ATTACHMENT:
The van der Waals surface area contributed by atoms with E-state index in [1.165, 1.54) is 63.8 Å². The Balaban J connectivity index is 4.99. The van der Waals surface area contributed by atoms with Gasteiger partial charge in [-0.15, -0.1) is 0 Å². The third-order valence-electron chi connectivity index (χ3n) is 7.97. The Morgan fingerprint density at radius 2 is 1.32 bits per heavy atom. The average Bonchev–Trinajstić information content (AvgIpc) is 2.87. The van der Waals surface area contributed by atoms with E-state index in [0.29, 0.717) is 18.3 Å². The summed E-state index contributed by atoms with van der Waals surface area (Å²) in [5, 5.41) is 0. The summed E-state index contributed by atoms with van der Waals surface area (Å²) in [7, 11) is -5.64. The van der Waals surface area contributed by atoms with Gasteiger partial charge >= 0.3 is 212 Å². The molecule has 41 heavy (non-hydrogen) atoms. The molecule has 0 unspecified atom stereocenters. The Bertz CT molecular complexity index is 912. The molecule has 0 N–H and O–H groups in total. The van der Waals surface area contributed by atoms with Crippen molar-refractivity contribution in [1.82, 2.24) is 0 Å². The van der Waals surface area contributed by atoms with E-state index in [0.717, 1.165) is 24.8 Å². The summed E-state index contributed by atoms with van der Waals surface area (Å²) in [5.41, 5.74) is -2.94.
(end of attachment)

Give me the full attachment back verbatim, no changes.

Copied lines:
The van der Waals surface area contributed by atoms with E-state index in [1.165, 1.54) is 63.8 Å². The Balaban J connectivity index is 4.99. The van der Waals surface area contributed by atoms with Gasteiger partial charge in [-0.15, -0.1) is 0 Å². The third-order valence-electron chi connectivity index (χ3n) is 7.97. The Morgan fingerprint density at radius 2 is 1.32 bits per heavy atom. The average Bonchev–Trinajstić information content (AvgIpc) is 2.87. The van der Waals surface area contributed by atoms with E-state index in [0.29, 0.717) is 18.3 Å². The summed E-state index contributed by atoms with van der Waals surface area (Å²) in [5, 5.41) is 0. The summed E-state index contributed by atoms with van der Waals surface area (Å²) in [7, 11) is -5.64. The van der Waals surface area contributed by atoms with Gasteiger partial charge >= 0.3 is 212 Å². The molecule has 41 heavy (non-hydrogen) atoms. The molecule has 0 unspecified atom stereocenters. The Bertz CT molecular complexity index is 912. The molecule has 0 N–H and O–H groups in total. The van der Waals surface area contributed by atoms with Crippen molar-refractivity contribution in [1.82, 2.24) is 0 Å². The van der Waals surface area contributed by atoms with E-state index in [0.717, 1.165) is 24.8 Å². The summed E-state index contributed by atoms with van der Waals surface area (Å²) in [5.41, 5.74) is -2.94.